How to Improve Your Flight Department Cost Analysis

Why bother with detailed cost analysis for your flight operation? And how can data be used to maximize productivity and benefits to the company and flight department personnel? Flight department manager Andre Fodor highlights with some examples…

Andre Fodor  |  12th June 2019
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Andre Fodor
Andre Fodor

With a focused approach on global excellence and creativity, Andre Fodor has managed flight operations...

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Private jet flies across the ocean

How much does your flight operation really cost?
Why bother with detailed cost analysis for your flight operation? And how can data be used to maximize productivity and benefits to the company and flight department personnel? Andre Fodor highlights with some examples…
Sitting at Helsinki airport with an AOG situation, it was almost impossible to stop thinking about the budget as we awaited the arrival of maintenance and parts. A routine flight from Budapest had deteriorated into a major exercise in logistics, creative thinking and international commerce.
Resolving the issue took considerable coordination between our Director of Maintenance in the US, the OEM’s maintenance control in Canada, a parts depot in Germany and the only available FAA-qualified technician hailing from France but dispatched by a service center in Portugal.
Looking at this operational challenge, it was only natural to worry about our bottom line. Nevertheless, it was important to take the view that ultimately, our efforts would still deliver a balanced budget that would hopefully render this event a hiccup in our cost-averaged budget.
If solid management practices and historical data could be adhered to, it would be possible for these unexpected AOG costs to harmonize over time.
That’s because effective use of budget data should account for the unexpected.
The Challenge of Unscheduled Surprises

Factoring unscheduled surprises into a budget is certainly a challenge. It must be consolidated as part of a viable plan that gets your airplane back in the air from an AOG situation, for example, using effective cost management and procurement controls.
Last month we discussed budgeting and the importance of having a business plan that incorporates predicted costs, data accumulation, analysis and transparency. Without these components, the flight department is essentially a ‘pay-as-you-go’ operation, leaving too much room for unknowns and anxiety.
As a flight operation matures, past budgets provide historical data to help you accurately understand the financial challenges ahead, and how annual cost oscillations change and affect delivery of a positive bottom line. With historical budgeting data, it’s easier to identity and manage the areas where a leaner budget is required without sacrificing service excellence or crew lifestyle.
Historical Data Delivers Savings

By way of example, one operation I worked for billed each department of the company for their aircraft utilization. However, balancing the trip costs at one of our regular destination airports was proving problematic.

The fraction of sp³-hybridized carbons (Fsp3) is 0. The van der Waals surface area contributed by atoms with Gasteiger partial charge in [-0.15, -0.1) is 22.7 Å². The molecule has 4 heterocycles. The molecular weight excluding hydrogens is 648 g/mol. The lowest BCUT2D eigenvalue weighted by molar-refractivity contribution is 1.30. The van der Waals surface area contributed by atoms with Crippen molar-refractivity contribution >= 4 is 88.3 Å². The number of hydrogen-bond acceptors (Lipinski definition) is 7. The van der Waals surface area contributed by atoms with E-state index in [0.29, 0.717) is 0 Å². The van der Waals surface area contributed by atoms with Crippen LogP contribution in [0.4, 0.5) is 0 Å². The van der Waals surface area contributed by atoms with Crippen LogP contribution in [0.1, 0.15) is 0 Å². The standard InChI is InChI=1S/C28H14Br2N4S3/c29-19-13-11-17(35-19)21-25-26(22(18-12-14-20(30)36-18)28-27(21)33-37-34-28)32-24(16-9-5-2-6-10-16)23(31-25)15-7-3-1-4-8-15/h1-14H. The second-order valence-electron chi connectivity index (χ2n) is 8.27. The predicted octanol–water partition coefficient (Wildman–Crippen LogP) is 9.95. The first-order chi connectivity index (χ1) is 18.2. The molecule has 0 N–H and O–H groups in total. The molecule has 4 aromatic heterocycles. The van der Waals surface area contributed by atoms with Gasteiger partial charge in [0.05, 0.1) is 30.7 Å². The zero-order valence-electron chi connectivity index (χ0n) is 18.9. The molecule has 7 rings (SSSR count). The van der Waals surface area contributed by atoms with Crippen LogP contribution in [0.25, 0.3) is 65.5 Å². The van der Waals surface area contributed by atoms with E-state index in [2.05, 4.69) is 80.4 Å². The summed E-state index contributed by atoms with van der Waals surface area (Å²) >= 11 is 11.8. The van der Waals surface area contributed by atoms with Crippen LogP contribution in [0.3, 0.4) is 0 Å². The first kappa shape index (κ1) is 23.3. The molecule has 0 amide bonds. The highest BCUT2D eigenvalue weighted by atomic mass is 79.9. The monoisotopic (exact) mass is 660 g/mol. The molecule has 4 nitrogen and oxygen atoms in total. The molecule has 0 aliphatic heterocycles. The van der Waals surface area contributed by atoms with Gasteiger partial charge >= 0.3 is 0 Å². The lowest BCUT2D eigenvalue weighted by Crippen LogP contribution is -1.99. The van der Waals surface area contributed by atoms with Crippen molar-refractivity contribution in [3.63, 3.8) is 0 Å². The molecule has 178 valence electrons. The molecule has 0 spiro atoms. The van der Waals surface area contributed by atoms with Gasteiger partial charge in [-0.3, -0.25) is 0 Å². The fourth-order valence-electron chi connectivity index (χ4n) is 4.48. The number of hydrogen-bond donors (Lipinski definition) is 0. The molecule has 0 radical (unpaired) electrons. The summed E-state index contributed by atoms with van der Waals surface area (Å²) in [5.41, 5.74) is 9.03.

For several months, I monitored the costs specific to that operation and discovered that the rogue expenses were for de-icing fluid. As it transpired, most of the operations at this airport occurred during the winter, and the only available option at that airport was to leave the aircraft parked outside in heavy wintery accumulation.
Only one type of de-icing fluid was available – type IV fluid that required longer holdover times.
We were burning hundred-dollar bills the moment that nozzle began spraying liquid!
Armed with that knowledge, we developed a procedure to mechanically remove snow and frost. We invested in soft brooms, step ladders and safety equipment, and agreed on an hourly rate for the use of two FBO workers.
We paid for an experienced de-icing operator to train them in the ice removal application process and paid to install a dosimeter on the de-icing nozzle, which ensured we paid for how much fluid was dispensed instead of being subject to an estimated charge. The result was a more sophisticated, safer and ultimately cheaper operation.
In other examples, over a period of years as our data was migrated into spreadsheets, fuel purchases and fuel burns were added together with the name of the fuel provider in our flight logs. Analyzing the data enabled us to leverage our buying power with the provider who the data showed was hungrier for our business.
That data also meant that when our home airport attempted to impose accessibility limitations to outside vendors, we were able to demonstrate to the airport authority the revenue impact of fuel taxes on local business.
Historical Data Helps Retain Good Staff

Finally, historical data has also been used to retain talented flight crew and support staff. Sometimes, it’s not enough to be competitive with salaries and benefits. To retain valued staff, it’s important to know what else could be done to sweeten the overall employment experience.
The cost analysis data we accumulated allowed us to offer our crews credit towards perks during long-haul international trips, allowing each person to tailor their stay and add value to life on the road.
In Summary…

Never one to excel at math, it ultimately took for me to become an aviation manager to discover the applicative power of numbers and how effectively they can develop understanding of what things will cost.
This is a valuable skill that provides the real-life data necessary to quantify, explain, validate and manage the ever-rising costs of flying private.

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